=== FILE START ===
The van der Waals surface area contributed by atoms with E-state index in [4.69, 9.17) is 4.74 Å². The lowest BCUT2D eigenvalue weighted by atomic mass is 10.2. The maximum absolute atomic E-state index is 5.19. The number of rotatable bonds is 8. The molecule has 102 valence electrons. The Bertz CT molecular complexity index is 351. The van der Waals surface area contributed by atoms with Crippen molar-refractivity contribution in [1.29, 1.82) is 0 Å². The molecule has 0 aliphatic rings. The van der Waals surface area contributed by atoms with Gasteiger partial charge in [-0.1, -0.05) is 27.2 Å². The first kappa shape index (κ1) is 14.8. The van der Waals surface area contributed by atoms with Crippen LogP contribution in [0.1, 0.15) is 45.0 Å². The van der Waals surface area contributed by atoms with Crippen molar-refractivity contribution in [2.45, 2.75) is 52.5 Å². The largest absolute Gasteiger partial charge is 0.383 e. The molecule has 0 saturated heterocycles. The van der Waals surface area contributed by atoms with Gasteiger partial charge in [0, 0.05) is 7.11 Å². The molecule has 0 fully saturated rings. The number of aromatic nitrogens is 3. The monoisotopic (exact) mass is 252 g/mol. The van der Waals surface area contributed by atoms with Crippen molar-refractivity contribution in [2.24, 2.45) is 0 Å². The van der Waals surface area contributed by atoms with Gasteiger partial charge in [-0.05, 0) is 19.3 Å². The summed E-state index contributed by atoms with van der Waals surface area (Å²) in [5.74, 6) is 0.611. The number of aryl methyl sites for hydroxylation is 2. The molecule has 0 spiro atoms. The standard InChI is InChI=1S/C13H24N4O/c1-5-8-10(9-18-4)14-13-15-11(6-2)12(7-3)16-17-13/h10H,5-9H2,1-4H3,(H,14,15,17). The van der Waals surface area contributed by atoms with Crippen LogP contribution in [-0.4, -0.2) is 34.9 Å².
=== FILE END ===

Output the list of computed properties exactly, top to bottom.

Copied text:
The van der Waals surface area contributed by atoms with E-state index in [4.69, 9.17) is 4.74 Å². The lowest BCUT2D eigenvalue weighted by atomic mass is 10.2. The maximum absolute atomic E-state index is 5.19. The number of rotatable bonds is 8. The molecule has 102 valence electrons. The Bertz CT molecular complexity index is 351. The van der Waals surface area contributed by atoms with Crippen molar-refractivity contribution in [1.29, 1.82) is 0 Å². The molecule has 0 aliphatic rings. The van der Waals surface area contributed by atoms with Gasteiger partial charge in [-0.1, -0.05) is 27.2 Å². The first kappa shape index (κ1) is 14.8. The van der Waals surface area contributed by atoms with Crippen LogP contribution in [0.1, 0.15) is 45.0 Å². The van der Waals surface area contributed by atoms with Crippen molar-refractivity contribution in [2.45, 2.75) is 52.5 Å². The largest absolute Gasteiger partial charge is 0.383 e. The molecule has 0 saturated heterocycles. The van der Waals surface area contributed by atoms with Gasteiger partial charge in [0, 0.05) is 7.11 Å². The molecule has 0 fully saturated rings. The number of aromatic nitrogens is 3. The monoisotopic (exact) mass is 252 g/mol. The van der Waals surface area contributed by atoms with Crippen molar-refractivity contribution in [2.24, 2.45) is 0 Å². The van der Waals surface area contributed by atoms with Gasteiger partial charge in [-0.05, 0) is 19.3 Å². The summed E-state index contributed by atoms with van der Waals surface area (Å²) in [5.74, 6) is 0.611. The number of aryl methyl sites for hydroxylation is 2. The molecule has 0 spiro atoms. The standard InChI is InChI=1S/C13H24N4O/c1-5-8-10(9-18-4)14-13-15-11(6-2)12(7-3)16-17-13/h10H,5-9H2,1-4H3,(H,14,15,17). The van der Waals surface area contributed by atoms with Crippen LogP contribution in [-0.4, -0.2) is 34.9 Å².